Although the SE-110 is lowest-priced in-ear headphone in Shure’s SE-series lineup, it also enjoys the distinction of being a product that many big-box retailers treat as the top-shelf offering displayed in their stores. So, from one frame of reference the SE-110 is an entry-level product, while from another perspective it’s a flagship of sorts—two very different roles that this affordable and capable Shure earbud fills with real grace.
The SE-110 offers near-neutral tonal balance that is characterized by a gentle touch of warmth and a very slight hint of treble roll-off—qualities that may make this earbud an ideal antidote to slightly shrill or hard-sounding MP3 tracks. While it does not offer quite the same levels of textural and transient detail as some of the best models in the $120-and-under class, the SE-110 is an unfailingly listenable earphone that never, ever sounds harsh or frazzled.
One of the strengths of the SE-110 is that it can draw out the inner beauty in tracks that are basically well recorded, yet have a tendency to exhibit overly “hot” treble response. A perfect example would be “Narrow Daylight” from Dianna Krall’s The Girl In The Other Room [Verve]—a record that occasionally puts a hard, “glassy” edge on Krall’s voice. Thanks to their gentle warmth and mild treble roll-off, the SE-110s made the record sound smoother and more natural than it otherwise might have—a desirable trait. But the downside of the SE-110’s voicing is that it sometimes leaves you wishing for more detail, subtlety, and nuance. On Chris Jones’s gorgeous acoustic guitar solo in “The Last Fallen Leaf” [Roadhouses and Automobiles, Stockfisch], the SE-110s missed out on some of the high overtones and fingering noises that normally make this track sound achingly realistic.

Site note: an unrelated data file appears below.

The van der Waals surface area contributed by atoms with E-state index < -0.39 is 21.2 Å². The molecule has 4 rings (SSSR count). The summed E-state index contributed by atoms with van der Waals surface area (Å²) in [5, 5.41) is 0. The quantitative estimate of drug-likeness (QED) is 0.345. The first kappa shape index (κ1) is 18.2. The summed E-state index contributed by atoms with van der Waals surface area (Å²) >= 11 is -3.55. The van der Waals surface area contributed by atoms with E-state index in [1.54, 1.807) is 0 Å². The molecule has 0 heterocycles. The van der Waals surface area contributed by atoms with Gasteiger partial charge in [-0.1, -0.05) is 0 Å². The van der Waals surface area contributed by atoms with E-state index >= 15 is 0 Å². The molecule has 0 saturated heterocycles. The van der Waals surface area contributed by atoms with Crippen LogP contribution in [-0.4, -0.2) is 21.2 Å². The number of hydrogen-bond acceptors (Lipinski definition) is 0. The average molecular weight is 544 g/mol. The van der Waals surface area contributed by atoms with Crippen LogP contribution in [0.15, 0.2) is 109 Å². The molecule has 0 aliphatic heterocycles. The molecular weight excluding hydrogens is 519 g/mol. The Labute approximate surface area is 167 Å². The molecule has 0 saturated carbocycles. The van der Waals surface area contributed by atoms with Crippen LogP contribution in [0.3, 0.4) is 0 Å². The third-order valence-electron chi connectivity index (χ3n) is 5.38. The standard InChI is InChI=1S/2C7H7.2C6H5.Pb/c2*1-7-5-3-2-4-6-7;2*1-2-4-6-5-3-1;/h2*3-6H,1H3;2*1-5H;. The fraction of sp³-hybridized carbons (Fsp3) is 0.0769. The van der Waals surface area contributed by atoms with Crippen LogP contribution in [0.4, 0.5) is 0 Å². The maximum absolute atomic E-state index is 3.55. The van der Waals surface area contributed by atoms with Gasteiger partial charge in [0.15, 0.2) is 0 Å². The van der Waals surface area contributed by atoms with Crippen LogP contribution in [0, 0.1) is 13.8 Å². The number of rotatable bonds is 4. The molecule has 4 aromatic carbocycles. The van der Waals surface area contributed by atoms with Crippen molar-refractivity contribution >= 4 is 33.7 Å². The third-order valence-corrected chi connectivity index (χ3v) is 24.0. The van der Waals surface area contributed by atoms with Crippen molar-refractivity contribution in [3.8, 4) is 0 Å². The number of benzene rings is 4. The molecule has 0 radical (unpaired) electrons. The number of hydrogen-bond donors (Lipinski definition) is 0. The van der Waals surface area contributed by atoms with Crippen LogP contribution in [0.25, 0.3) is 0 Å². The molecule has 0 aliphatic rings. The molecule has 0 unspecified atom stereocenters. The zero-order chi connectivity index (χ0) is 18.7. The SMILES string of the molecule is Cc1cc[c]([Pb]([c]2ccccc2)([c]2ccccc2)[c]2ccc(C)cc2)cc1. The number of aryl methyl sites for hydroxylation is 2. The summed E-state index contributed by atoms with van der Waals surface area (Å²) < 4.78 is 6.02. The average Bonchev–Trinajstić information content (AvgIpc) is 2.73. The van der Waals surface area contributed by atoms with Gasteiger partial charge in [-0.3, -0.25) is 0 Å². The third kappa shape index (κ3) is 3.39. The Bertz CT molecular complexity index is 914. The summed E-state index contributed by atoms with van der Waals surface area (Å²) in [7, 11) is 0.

The SE-110s are moderately lightweight earbuds whose earpiece cables can be worn straight down in front or looped up and over your ears. I felt the bodies of the earbuds were large enough to make overthe- ear cable routing desirable (because otherwise the tug of the cables could dislodge the earpieces). However, not all listeners find over-the-ear cable routing comfortable. It’s easy to get a good seal with the SE-110s thanks to Shure’s excellent “Fit Kit,” described under “Accessories,” above.
The SE-110 is a good, solid general purpose earbud that offers near-neutral tonal balance (balance I preferred to that of Shure’s much more costly SE-310), a delicate touch of warmth, and a hint of treble roll-off that makes the earbud forgiving of so-so recordings. This already good earbud would be even better, though, if Shure could give it a bit more detail and nuance—yet without losing its other positive attributes.